Farmer groups' characteristics' influence on the selection of soil fertility enhancement technologies in Eastern Kenya
Mwebia, Frashiah Wangeci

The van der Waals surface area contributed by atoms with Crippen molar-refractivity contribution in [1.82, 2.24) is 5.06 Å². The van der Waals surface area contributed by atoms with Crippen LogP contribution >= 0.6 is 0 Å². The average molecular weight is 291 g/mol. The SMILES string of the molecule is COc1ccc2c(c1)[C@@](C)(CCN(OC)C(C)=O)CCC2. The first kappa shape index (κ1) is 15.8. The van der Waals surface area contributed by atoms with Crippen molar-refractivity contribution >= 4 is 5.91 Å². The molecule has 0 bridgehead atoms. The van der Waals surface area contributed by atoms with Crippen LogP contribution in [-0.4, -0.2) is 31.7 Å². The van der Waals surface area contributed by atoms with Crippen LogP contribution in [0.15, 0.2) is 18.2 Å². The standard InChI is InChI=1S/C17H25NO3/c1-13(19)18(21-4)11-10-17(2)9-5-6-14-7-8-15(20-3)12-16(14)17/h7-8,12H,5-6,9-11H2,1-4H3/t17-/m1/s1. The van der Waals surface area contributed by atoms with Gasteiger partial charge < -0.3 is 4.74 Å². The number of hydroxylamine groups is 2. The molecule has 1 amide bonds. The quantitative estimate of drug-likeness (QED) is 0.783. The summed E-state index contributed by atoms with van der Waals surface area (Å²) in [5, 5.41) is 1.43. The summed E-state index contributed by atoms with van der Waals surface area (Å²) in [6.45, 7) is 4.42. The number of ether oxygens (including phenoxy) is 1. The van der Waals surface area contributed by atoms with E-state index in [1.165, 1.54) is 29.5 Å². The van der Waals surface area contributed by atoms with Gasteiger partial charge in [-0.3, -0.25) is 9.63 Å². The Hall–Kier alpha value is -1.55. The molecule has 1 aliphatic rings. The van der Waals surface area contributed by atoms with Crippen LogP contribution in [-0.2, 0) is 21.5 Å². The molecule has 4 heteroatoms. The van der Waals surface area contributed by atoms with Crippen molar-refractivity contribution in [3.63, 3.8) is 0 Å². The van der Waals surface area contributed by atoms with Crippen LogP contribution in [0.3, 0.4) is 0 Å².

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Declining soil fertility is a key problem in East and Central African sub-region and in the Central highlands of Kenya, which is compounded by the ever growing population that depends on the decreasing land sizes. Despite development of good and effective soil fertility enhancement (SFE) technologies, uptake by the farmers has remained low. Farmers' groups approach is one of the methodologies used for dissemination of SFE technologies but understanding of how this approach influences uptake of the technologies is limited. This study assessed the influence of farmer groups' characteristics on the technology application and also the influence that farmers' participation, trainings and socio-economic characteristics have on the selection of the technologies. The study was carried out in Mbeere South and Maara sub-counties in Kenya. Interview schedules were administered to farmer groups and individual farmers. Descriptive (frequencies, means, frequencies, percentages) and inferential (correlation and regression) statistics were performed on the data collected using SPSS software. The results showed that several key variables influenced groups' application of animal manure. These include; group size (p=O.O 19), the number of females in the group (p=O.027) and reason for applying manure (p=O.O 15). Variables that influenced application of fertilizer include; reason for applying fertilizer (p=O.043) and Tropical livestock unit (p=O.025). Variables that influenced application of a combination of manure combined with inorganic fertilizer include; group age (p=O.008), reason for applying the combination (p=O.022) and group gender (p=O.056). Household variables that influenced selection of manure include; HH size (p=O.OOl), benefits of manure (p=O.OII), TLU (p=O.036), source of knowledge (p=O.023) and most effective teaching method (p=O.024). HH variables that influenced selection of fertilizer include; HHH education (p=O.033), land under food crops (p=O.012) and availability of on-farm income (p=O.OI2). HH variables that influenced the selection of a combined use of animal manure and inorganic include: HHH education (p=O.OOl), TLU (p=O.Oll) and availability of farm income (p=O.Oll). Among the total trainings (93.6%) that were conducted; 98.2% were soil " fertility related, 24.3% were group dynamic related while 39.4% were production related. There was a significant (p=O.043) relationship between trainings and selection of a combination of manure + fertilizer. There was a significant (p=O.039) relationship between farmer participation and selection of a combination of manure + fertilizer. The information obtained from this study will be helpful to the groups themselves, researchers, policy makers, farmers' training designers and other stakeholders wishing to disseminate technologies in natural resource management programmes.